Let’s talk about a lesson on privilege from an unusual place….Read More
Monthly Archives June 2021
CROWDER RUNS FROM SAM SEDER ON THE H3 PODCASTRead More
I would not be able to convict that guy at the end if I were on a jury, the law is the problem. got what she had coming. I would pardon and give the medal of honor for taking out a monster.
take out a monster like that society should celebrate you.Read More
Can’t beat her? Fuck it. Go into business with her.Read More
I do like the way this ended though.Read More
Don’t get fooled by old people,” Marla tells Fran as they discover the multitudes their latest ward contains. “Even sadistic, immoral assholes get old.”
But the detached, bemused tone that sustains the film for so long eventually gives way to actual feelings—to its detriment—as this dark comedy steadily turns just plain dark. Pike can do anything, and this is her juiciest role since “Gone Girl,” but “I Care a Lot” becomes less interesting when her character starts allowing emotions like fear to seep through. We don’t need justification for Marla’s heinous acts; simply making her a monster makes a stronger point...Read More
What these predators don’t realize is that they’ve chosen the wrong prey this time, and that by kidnapping, imprisoning, and bilking this seemingly kindly retiree, they’ve angered some dangerous and violent people. Peter Dinklage is low-key chilling as a volatile Russian mobster with a proclivity for pastries, and Chris Messina has a tremendous scene as his smooth-talking lawyer, who strides into Marla’s office and tries to buy her off before resorting to threats. The snappy and increasingly intense exchange, with both actors matching each other barb for barb, is the film’s highlight.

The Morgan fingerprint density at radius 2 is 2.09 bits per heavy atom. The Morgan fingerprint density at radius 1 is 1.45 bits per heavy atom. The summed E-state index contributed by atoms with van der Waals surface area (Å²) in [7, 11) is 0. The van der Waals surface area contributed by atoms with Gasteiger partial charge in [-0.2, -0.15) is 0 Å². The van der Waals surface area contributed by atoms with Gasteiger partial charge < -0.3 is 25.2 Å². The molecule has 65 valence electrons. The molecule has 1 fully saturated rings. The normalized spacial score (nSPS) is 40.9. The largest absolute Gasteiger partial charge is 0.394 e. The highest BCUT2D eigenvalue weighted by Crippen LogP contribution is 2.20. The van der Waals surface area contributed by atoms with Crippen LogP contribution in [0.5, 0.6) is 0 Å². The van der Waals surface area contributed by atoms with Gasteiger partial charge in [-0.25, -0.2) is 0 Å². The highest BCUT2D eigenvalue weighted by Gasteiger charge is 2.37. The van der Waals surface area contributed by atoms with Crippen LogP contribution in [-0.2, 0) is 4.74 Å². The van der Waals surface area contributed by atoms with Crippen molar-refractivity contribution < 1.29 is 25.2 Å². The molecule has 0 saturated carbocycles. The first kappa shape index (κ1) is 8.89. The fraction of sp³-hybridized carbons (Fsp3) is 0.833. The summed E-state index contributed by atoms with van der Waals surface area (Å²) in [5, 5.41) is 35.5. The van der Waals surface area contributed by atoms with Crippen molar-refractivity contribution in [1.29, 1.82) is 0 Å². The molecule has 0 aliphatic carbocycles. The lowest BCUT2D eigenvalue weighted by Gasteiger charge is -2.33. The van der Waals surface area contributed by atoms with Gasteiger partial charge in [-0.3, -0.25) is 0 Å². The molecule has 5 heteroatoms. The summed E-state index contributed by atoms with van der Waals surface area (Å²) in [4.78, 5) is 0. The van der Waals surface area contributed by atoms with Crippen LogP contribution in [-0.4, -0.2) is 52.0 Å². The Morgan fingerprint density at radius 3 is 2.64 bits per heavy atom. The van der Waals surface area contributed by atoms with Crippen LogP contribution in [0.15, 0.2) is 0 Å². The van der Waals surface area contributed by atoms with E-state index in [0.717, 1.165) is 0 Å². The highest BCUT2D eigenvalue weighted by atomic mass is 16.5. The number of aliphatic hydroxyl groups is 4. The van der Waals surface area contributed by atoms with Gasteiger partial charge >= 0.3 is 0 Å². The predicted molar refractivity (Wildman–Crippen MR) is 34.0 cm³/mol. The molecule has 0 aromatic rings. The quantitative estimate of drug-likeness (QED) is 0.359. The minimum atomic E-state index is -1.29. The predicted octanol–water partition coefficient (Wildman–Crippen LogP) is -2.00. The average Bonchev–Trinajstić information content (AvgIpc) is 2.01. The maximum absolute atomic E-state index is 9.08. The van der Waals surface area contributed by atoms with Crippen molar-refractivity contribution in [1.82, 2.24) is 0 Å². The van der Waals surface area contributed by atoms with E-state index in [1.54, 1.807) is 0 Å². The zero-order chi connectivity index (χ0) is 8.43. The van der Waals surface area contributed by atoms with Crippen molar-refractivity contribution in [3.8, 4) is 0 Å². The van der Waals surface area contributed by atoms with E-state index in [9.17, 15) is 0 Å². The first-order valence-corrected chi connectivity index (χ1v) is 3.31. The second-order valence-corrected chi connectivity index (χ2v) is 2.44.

Blakeson’s come up with such an original idea here, and he’s presented it in a way that’s both slick and vivid...Read More
I thought he had legs,” remarks the doctor (Alicia Witt) who serves up her potential marks, for a cut. But soon, another possibility arises: “a cherry,” as they refer to a prime candidate, and the blasé cruelty in Blakeson’s script is the point. It’s meant to make us uncomfortable, and it’s effective. Jennifer Peterson (Dianne Wiest) has no kids, husband or living family, and while she’s suffering from the beginnings of borderline dementia, she’s active and will likely be around for a long time. She’s just a nice, normal old lady, totally functional, living an unremarkable life—but to Marla and Fran (Eiza González), her partner in business and romance, she’s “like a golden f**king goose.”Read More
With her razor-sharp blonde bob, monochromatic suits, and ever-present vape pen, Marla is a woman driven by cold, hard ambition. That much would have been obvious without her opening voiceover, in which she justifies her scam: “Playing fair is a joke invented by rich people to keep the rest of us poor.” During a court hearing at the film’s start, she argues in persuasive, clear-eyed fashion that she can more accurately assess what’s in the best interest of her clients because she has no skin in the game, unlike family members who are fraught with emotional baggage and financial expectations. To her, it’s all transactional...Read More
The grift is impressive in “I Care a Lot,” writer/director J Blakeson’s pitch-black comedy. You’ve gotta say that much for it. But it’s also so infuriating that you probably couldn’t stomach watching the whole thing were it not for the riveting lead performance from Rosamund Pike. Blakeson, whose previous films include the stylish mystery “The Disappearance of Alice Creed” as well as the derivative dystopian YA thriller “The 5th Wave,” has said he was inspired and enraged by stories he read about predatory guardians taking advantage of voiceless victims. Pike’s Marla Grayson is the towering embodiment of unchecked avarice within a system that’s ripe for exploitation.Read More